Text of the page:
Section 79

Cases

Brill v. The Queen, 96 DTC 6572 (FCA)

In finding that the proceeds of disposition for the sale by the taxpayer, following its default to the mortgagee, of its property pursuant to a "Rice Order" of the Alberta Court of Queens Bench was the court-determined sale price of $49,000, Linden J.A. stated (at p. 6575) that determining the proceeds" pursuant to s. 79(c) rather than s. 13(21)(d)(i):

"would not be consistent with the commercial reality of the situation. Normally, the Income Tax Act taxes someone on the basis of what has actually been received, not on the basis of some theoretical formula. The situations meant to be covered by paragraph 79(c) are acquisitions by the lenders in a context where no fixed price is paid, and where it might taken some time to ascertain the true value of what has been disposed of."

Farn v. The Queen, 95 DTC 5426, [1996] 1 CTC 19, [1995] 1 CTC 152 (FCTD)

Pinard J. found that in the pre-1995 version of s. 79(c) there was no limitation that the principal amount of the taxpayer's claim be included only "to the extent that has been extinguished by virtue of the acquisition or reacquisition", and that this limitation applied only to a debt owing by another person. Accordingly, in this case, the taxpayer realized proceeds of disposition equal to the principal amount owing under a first and second mortgage when a court order permitted the mortgagee to acquire the mortgaged property for a sale price that was less than the amount owing under the first mortgage, even though the taxpayer was not released in respect of his liability under the second mortgage.

Ward v. The Queen, 88 DTC 6212, [1988] 1 CTC 336 (FCTD)

The taxpayers were found to be the effective owners of lands that were foreclosed, notwithstanding that they were not on title as the mortgagors. S.79(c) accordingly applied to determine their proceeds.

See Also

Waltz v. The Queen, 2001 DTC 462 (TCC)

The proceeds of disposition to the taxpayer (the current debtor) with respect to the foreclosure of a U.S.-dollar mortgage loan were determined by reference to the exchange rate at the time of that extinguishing rather than the exchange rate at the time the debt was assumed by the taxpayer, as argued by Revenue Canada. This approach was more normal and logical given that the proceeds of disposition would have been determined on the basis of the current exchange rate if the property had been voluntarily disposed of in satisfaction of the debt, and given that the proceeds of disposition arose at the latter time. Furthermore, in the absence of any evidence of novation, it was not appropriate for Revenue Canada to assume that the debt had been created at the time of its assumption rather than original issuance.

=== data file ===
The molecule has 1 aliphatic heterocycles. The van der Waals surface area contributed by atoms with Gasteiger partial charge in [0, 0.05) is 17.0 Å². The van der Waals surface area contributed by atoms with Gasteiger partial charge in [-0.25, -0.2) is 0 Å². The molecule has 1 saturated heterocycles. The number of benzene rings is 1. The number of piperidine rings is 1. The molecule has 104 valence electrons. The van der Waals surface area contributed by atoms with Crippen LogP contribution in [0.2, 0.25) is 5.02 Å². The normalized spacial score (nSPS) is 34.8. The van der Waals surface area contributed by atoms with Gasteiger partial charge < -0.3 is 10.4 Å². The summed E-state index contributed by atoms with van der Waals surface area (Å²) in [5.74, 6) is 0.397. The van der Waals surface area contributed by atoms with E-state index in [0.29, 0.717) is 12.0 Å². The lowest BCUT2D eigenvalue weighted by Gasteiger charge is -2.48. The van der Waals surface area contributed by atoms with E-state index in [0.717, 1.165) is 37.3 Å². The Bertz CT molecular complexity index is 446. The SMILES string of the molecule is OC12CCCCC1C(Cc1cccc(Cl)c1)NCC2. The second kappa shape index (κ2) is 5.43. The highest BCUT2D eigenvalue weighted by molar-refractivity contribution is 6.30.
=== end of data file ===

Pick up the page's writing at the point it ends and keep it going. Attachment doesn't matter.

Administrative Policy

8 December 1997 External T.I. 9721155 - JUDICIAL SALE AND FORECLOSURE

"The Department accepts that section 79 of the Act does not apply to either the mortgagor or the mortgagee where the judicial order specifies a sale price. However, in our view, section 79 may apply where the judicial sale was a planned acquisition of the property by the mortgagor and the mortgagor is the only bidder at the judicial sale."

14 January 1993 T.I. 922579 (November 1993 Access Letter, p. 500, ¶C76-076)

Where a corporation has retained title to land inventory until the purchaser pays the balance of the purchase price, and the purchaser then gives up its rights under the agreement so that the vendor can dispose of the land at fair market value to third parties but requests that the vendor share the proceeds from the land with it, s. 79 will not apply.

11 January 1993 T.I. 923216 (November 1993 Access Letter, p. 499, ¶C76-075)

Where an acceleration clause in a debt obligation of a purchaser causes the obligation to become due in the same year as sale, no reserve will be allowed under s. 40(1)(a)(iii) to the creditor in the year of sale. Where the sale occurred in an earlier year and the vendor did not reacquire the property until a subsequent year, the vendor will include in the current year's income any amount claimed as a reserve in the previous year and s. 79(e) will have no effect.